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Fineman, S. (2006) `On Being Positive: Concerns and Counterpoints,' Academy of Management Review, 31:2, 270-291. Fitzgerald, S. P., Oliver, C. and Hoxsey, J. C. (2010) `Appreciative Inquiry as Shadow Process,' Journal of Management Inquiry, 19:3, in press. Fry, R., Barrett, F., Seiling, J. and Whitney, D. (Eds.)(2002) Appreciative Inquiry and Organizational Transformation: Reports From the Field. Westport, CT: Quorum. Gergen, K. J. (1978) `Toward Generative Theory,' Journal of Personality and Social Psychology, 36:11, 1344-1360. Gergen, K. J. and Thatchenkery, T. J. (1996) `Organization Science as Social Construction: Postmodern Potentials,' Journal of Applied Behavioral Science, 32:4, 356-377. Golembiewski, R. T. (1998) `Appreciating Appreciative Inquiry: Diagnosis and Perspectives on How to Do Better'. In Woodman, R. W. and Pasmore, W. A. (Eds.) Research in Organizational Change and Development, Vol. 11 (1-45). Stamford, CT: JAI Press. Golembiewski, R. T. (2000) `Three Perspectives on Appreciative Inquiry,' OD Practitioner, 32:1, 53-58. Grant, S. and Humphries, M. (2006) `Critical Evaluation of Appreciative Inquiry: Bridging an Apparent Paradox,' Action Research, 4:4, 401-418. Hammond, S.A. (1996) The Thin Book of Appreciative Inquiry. Plano, Tx: Kodiak Consulting. Johnson, P. (in press) `Transcending the Polarity of Light and Shadow in Appreciative Inquiry: An Appreciative Exploration of Practice.' In Zandee, D. Cooperrider, D.L. and Avital, M. (Eds.) Generative Organization: Advances in Appreciative Inquiry. Bingley, England: Emerald Publishing. Ludema, J. D. Whitney, D., Mohr, B. J. and Griffen, T. J. (2003) The Appreciative Inquiry Summit. San Francisco: Berret-Koehler. Ludema, J. and Hinrichs, G. (2003) `Values-Based Organization Design: The Case of John Deere Harvester Works,' AI Practitioner, May, 11-15. Miller, M. G., Fitzgerald, S. P., Murrell, K. L., Preston, J. and Ambekar, R. (2005) `Appreciative Inquiry in Building a Transcultural Strategic Alliance,' Journal of Applied Behavioral Science, 41:1, 91-110. Morgan, G. (1980) `Paradigms, Metaphors, and Puzzle Solving in Organization Theory,' Administrative Science Quarterly, 25:4, 605-622. Oliver, C. (2005a) Reflexive Inquiry. London: Karnac. Oliver, C. (2005b) `Critical Appreciative Inquiry as Intervention in Organisational Discourse.' In Peck, E. (ed.) Organisational Development In Healthcare: Approaches, Innovations, Achievements, 205-218. Oxford: Radcliffe Press. Powley, E.H., Fry, R.E., Barrett, F.J. and Bright, D.S. (2004) `Dialogic Democracy Meets Command and Control: Transformation Through the Appreciative Inquiry Summit,' Academy of Management Executive, 18:3, 67-80. Pratt, C. (2002). `Creating Unity from Competing Integrities: A Case Study in Appreciative Inquiry methodology.' In R. Fry, F. Barrett, J. Seiling and D. Whitney (Eds.), Appreciative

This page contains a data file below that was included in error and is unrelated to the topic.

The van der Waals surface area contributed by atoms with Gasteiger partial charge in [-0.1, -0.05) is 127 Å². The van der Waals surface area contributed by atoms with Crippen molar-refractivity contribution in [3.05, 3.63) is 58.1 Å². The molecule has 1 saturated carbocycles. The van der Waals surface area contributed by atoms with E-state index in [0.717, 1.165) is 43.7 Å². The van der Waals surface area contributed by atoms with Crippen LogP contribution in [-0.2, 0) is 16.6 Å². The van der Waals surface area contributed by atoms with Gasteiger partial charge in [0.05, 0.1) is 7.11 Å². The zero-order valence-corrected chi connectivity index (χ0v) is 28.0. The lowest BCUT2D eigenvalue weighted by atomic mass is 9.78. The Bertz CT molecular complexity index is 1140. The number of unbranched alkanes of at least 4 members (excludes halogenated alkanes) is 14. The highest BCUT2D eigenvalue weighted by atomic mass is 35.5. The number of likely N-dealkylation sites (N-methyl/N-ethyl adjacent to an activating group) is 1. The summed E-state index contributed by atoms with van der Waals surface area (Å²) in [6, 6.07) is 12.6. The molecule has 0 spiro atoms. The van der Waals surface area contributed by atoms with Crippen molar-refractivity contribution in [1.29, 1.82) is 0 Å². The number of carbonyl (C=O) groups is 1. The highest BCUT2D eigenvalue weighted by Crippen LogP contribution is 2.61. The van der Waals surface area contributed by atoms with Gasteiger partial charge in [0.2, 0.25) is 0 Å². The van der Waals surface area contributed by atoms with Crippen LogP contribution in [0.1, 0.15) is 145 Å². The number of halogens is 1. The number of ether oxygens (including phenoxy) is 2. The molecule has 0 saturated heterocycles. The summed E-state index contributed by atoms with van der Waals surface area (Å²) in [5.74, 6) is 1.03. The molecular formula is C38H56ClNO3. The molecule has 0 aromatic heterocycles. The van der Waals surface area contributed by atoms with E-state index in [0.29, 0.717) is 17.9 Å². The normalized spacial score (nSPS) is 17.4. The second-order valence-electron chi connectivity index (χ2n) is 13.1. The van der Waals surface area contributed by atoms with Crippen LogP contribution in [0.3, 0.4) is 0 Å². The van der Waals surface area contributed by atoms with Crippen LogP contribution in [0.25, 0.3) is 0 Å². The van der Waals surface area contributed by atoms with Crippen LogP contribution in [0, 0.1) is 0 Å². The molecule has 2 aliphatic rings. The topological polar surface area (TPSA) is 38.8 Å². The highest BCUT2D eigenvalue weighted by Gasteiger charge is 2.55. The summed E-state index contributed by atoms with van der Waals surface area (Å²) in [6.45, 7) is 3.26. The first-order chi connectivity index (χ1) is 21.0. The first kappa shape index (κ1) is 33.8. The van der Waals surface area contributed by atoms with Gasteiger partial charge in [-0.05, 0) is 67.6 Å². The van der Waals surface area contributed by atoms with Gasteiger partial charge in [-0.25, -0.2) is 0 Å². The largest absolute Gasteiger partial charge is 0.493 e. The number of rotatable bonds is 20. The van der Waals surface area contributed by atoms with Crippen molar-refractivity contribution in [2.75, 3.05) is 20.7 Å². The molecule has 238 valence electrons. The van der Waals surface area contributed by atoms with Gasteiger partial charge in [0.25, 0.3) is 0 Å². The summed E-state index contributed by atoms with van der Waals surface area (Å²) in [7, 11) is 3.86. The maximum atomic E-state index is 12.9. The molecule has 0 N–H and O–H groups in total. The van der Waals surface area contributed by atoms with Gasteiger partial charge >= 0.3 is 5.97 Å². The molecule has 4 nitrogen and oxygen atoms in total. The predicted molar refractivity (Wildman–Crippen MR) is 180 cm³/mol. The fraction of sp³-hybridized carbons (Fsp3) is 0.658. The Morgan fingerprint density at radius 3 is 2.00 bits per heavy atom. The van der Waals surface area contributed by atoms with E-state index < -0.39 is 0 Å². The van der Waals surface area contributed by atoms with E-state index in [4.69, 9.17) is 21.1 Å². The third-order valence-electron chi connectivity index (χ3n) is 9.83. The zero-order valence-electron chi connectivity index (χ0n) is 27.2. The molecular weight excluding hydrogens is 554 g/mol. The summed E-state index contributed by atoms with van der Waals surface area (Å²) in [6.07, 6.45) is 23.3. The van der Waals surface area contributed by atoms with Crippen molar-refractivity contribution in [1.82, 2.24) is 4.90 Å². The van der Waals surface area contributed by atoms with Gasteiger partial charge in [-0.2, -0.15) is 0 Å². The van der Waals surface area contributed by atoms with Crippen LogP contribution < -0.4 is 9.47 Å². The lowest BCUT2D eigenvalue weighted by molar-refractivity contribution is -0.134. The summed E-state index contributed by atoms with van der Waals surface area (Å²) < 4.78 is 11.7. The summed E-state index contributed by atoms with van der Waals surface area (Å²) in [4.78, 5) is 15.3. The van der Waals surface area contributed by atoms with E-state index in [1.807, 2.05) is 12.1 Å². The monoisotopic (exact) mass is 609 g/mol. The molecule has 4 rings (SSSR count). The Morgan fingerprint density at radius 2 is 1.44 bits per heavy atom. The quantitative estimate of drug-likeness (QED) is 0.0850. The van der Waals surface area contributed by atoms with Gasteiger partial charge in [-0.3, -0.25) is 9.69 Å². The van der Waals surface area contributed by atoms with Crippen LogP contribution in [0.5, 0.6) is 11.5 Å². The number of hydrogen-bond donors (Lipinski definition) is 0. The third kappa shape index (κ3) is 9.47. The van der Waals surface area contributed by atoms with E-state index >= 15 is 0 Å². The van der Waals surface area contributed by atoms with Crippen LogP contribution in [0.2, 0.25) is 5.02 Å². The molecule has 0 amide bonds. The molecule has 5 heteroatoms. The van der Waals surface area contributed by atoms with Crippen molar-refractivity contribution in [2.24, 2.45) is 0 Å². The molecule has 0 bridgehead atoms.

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Inquiry and Organizational Transformation: Reports from the Field, 99­120. Westport, CT: Quorum Books. Rader, M .M. (ed.)(1979) A Modern Book Of Esthetics: An Anthology (5th Ed.) Fort Worth, TX: Dryden. Reason, P. (2000) Action Research as Spiritual Practice. Retrieved March 26, 2010 from http://people.bath.ac.uk/mnspwr/Thoughtpieces/ARspiritualpractice.htm. Srivastva, S. and Cooperrider, D. L. (1986) `The Emergence of the Egalitarian Organization,' Human Relations, 39:8, 683-725. Thatchenkery, T. J. (1994) Hermeneutic Processes in Organizations: A Study in Relationships Between Observers and Those Observed. Unpublished doctoral dissertation, Department of Organizational Behavior, Case Western Reserve University. Vanstone, C. and Dalbiez, B. (2008) `Revitalizing Corporate Values in Nokia.' In Lewis, S., Passmore, J. and Cantore, S. Appreciative Inquiry for Change Management (183-195). London, UK: Kogan Page. Watkins, J. M and Mohr, B. (2001) Appreciative Inquiry: Change at the Speed of Imagination. San Francisco: Jossey-Bass. Whitney, D. and Cooperrider, D. L. (2000) `The Appreciative Inquiry Summit: An Emerging Methodology for Whole System positive change,' OD Practitioner Vol. 32:2, 13-26. Whitney, D. and Trosten-Bloom, A. (2003) The Power of Appreciative Inquiry. San Francisco: Berrett-Koehler. Whyte, W. F. (1982) `Social Inventions for Solving Human Problems,' American Sociological Review, 47:1, 1-13.